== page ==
Agriculture in the Central Himalayan Region depends on the availability of suitable germplasm as well as natural conditions. Due to extreme weather conditions, food and nutrition security is a major issue for communities inhabiting these remote and inaccessible areas. Millets are common crops grown in these areas. Foxtail millet (Setaria italica (L.) P. Beauv) is an important crop and forms a considerable part of the diet in this region. The aim of the present study was to explore, collect, conserve and evaluate the untapped genetic diversity of foxtail millet at the molecular level and discover variability in their nutritional traits. A total of 30 accessions having unique traits of agronomic importance were collected and molecular profiling was performed. A total of 63 alleles were generated with an average of 2.52 alleles per locus and average expected heterozygosity of 0.37 ± 0.231. Significant genetic variability was revealed through the genetic differentiation (Fst) and gene flow (Nm) values. Structure-based analysis divided whole germplasm into three sub-groups. Rich variability was found in nutritional traits such as dietary fibre in husked grains, carbohydrate, protein, lysine and thiamine content. The collected germplasm may be useful for developing nutritionally rich and agronomically beneficial varieties of foxtail millet and also designing strategies for utilization of unexploited genetic diversity for food and nutrition security in this and other similar agro-ecological regions.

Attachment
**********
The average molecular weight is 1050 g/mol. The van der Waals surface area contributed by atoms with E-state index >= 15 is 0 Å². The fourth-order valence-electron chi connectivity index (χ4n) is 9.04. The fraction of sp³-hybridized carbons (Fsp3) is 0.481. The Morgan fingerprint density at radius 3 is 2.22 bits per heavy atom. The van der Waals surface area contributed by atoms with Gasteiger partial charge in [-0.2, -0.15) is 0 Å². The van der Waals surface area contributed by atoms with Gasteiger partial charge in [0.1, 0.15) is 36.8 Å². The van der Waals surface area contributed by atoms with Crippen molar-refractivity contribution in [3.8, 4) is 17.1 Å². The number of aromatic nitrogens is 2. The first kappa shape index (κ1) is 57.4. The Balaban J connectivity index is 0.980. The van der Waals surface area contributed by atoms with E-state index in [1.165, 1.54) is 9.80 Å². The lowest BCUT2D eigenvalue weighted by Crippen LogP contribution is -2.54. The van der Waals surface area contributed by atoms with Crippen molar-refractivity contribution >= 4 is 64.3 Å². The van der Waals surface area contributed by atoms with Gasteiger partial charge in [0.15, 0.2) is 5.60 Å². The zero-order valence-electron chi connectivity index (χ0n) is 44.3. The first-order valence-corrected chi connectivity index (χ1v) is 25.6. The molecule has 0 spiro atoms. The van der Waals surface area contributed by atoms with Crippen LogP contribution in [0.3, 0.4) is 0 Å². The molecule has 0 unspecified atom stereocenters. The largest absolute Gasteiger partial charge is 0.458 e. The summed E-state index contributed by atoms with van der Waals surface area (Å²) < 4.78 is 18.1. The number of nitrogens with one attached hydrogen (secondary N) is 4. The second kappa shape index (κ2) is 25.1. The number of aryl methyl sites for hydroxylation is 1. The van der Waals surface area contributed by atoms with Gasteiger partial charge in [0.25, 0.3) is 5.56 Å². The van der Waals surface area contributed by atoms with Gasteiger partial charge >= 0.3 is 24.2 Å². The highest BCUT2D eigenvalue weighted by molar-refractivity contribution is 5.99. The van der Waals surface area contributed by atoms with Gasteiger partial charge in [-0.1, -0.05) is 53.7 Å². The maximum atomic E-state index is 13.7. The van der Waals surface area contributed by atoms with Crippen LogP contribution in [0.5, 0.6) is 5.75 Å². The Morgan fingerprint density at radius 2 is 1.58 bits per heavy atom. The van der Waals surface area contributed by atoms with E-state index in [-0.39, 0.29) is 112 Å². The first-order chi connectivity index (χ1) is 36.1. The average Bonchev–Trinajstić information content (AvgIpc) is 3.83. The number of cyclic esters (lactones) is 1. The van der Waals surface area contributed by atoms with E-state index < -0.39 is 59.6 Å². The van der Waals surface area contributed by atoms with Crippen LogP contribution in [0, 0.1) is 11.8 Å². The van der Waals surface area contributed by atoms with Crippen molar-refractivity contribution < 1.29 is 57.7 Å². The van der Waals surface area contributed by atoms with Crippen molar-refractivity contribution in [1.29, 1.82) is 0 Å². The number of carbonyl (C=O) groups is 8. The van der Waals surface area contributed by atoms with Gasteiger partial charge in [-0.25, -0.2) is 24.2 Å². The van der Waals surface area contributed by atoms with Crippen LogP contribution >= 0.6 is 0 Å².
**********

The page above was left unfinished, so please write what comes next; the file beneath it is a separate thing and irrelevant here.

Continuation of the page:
Turritellid gastropods are important components of many Cretaceous–Recent fossil marine faunas worldwide. Their shell is morphologically simple, making homoplasy widespread and phylogenetic analysis difficult, but fossil and living species can be recognized based on shell characters. For many decades, it has been the consensus that the oldest definite representatives of Turritellidae are from the Lower Cretaceous, and that pre-Cretaceous forms are homeomorphs. Some morphological characters of the present turritelline species resemble those of mathildoids, but many diagnostic characters clearly separate these two groups. We here describe and/or redescribe—based on examination of more than 2600 near complete specimens—four species from the Upper Jurassic Dhosa Oolite Member of the Chari Formation in Kutch, western India, and demonstrate that they are members of Turritellidae, subfamily Turritellinae, on the basis of diagnostic characters including apical sculptural ontogeny (obtained from SEM study), spiral sculpture, and growth line patterns. The four species are in order of abundance, Turritella jadavpuriensis Mitra and Ghosh, 1979; Turritella amitava new species; Turritella jhuraensis Mitra and Ghosh, 1979, and Turritella dhosaensis new species. The turritelline assemblages occur only on the northeastern flank of the Jhura dome (23°24’47.57”N, 69°36’09.26”E). Age of the Dhosa Oolite has recently been confirmed based on multiple ammonite species. All these points indicate that these fossils are the oldest record of the family Turritellidae—by almost 30 million years—in the world.